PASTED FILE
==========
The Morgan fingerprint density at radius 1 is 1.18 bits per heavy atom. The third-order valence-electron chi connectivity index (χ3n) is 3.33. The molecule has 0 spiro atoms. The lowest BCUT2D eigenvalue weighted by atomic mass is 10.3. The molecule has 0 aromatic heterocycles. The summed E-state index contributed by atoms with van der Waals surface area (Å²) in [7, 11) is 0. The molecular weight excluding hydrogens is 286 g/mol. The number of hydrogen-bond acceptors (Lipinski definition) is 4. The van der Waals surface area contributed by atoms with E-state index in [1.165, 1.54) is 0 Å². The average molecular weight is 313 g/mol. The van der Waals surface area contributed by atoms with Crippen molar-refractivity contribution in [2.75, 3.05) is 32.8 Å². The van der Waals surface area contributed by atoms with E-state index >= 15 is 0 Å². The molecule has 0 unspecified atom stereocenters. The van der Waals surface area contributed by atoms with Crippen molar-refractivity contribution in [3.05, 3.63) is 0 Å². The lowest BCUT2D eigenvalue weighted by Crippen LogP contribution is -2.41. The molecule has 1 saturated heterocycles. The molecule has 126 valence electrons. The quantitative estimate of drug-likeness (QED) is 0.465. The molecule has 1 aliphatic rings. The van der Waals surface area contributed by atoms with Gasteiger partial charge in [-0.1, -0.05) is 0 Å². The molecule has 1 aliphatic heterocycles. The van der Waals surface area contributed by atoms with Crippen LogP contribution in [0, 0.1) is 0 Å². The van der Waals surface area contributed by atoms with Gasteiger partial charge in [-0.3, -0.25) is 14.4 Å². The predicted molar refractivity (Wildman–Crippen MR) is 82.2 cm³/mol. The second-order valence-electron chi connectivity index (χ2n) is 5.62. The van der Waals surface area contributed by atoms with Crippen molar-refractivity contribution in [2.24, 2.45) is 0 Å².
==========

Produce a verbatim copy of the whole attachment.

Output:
The Morgan fingerprint density at radius 1 is 1.18 bits per heavy atom. The third-order valence-electron chi connectivity index (χ3n) is 3.33. The molecule has 0 spiro atoms. The lowest BCUT2D eigenvalue weighted by atomic mass is 10.3. The molecule has 0 aromatic heterocycles. The summed E-state index contributed by atoms with van der Waals surface area (Å²) in [7, 11) is 0. The molecular weight excluding hydrogens is 286 g/mol. The number of hydrogen-bond acceptors (Lipinski definition) is 4. The van der Waals surface area contributed by atoms with E-state index in [1.165, 1.54) is 0 Å². The average molecular weight is 313 g/mol. The van der Waals surface area contributed by atoms with Crippen molar-refractivity contribution in [2.75, 3.05) is 32.8 Å². The van der Waals surface area contributed by atoms with E-state index >= 15 is 0 Å². The molecule has 0 unspecified atom stereocenters. The van der Waals surface area contributed by atoms with Crippen molar-refractivity contribution in [3.05, 3.63) is 0 Å². The lowest BCUT2D eigenvalue weighted by Crippen LogP contribution is -2.41. The molecule has 1 saturated heterocycles. The molecule has 126 valence electrons. The quantitative estimate of drug-likeness (QED) is 0.465. The molecule has 1 aliphatic rings. The van der Waals surface area contributed by atoms with Gasteiger partial charge in [-0.1, -0.05) is 0 Å². The molecule has 1 aliphatic heterocycles. The van der Waals surface area contributed by atoms with Crippen LogP contribution in [0, 0.1) is 0 Å². The van der Waals surface area contributed by atoms with Gasteiger partial charge in [-0.3, -0.25) is 14.4 Å². The predicted molar refractivity (Wildman–Crippen MR) is 82.2 cm³/mol. The second-order valence-electron chi connectivity index (χ2n) is 5.62. The van der Waals surface area contributed by atoms with Crippen molar-refractivity contribution in [2.24, 2.45) is 0 Å².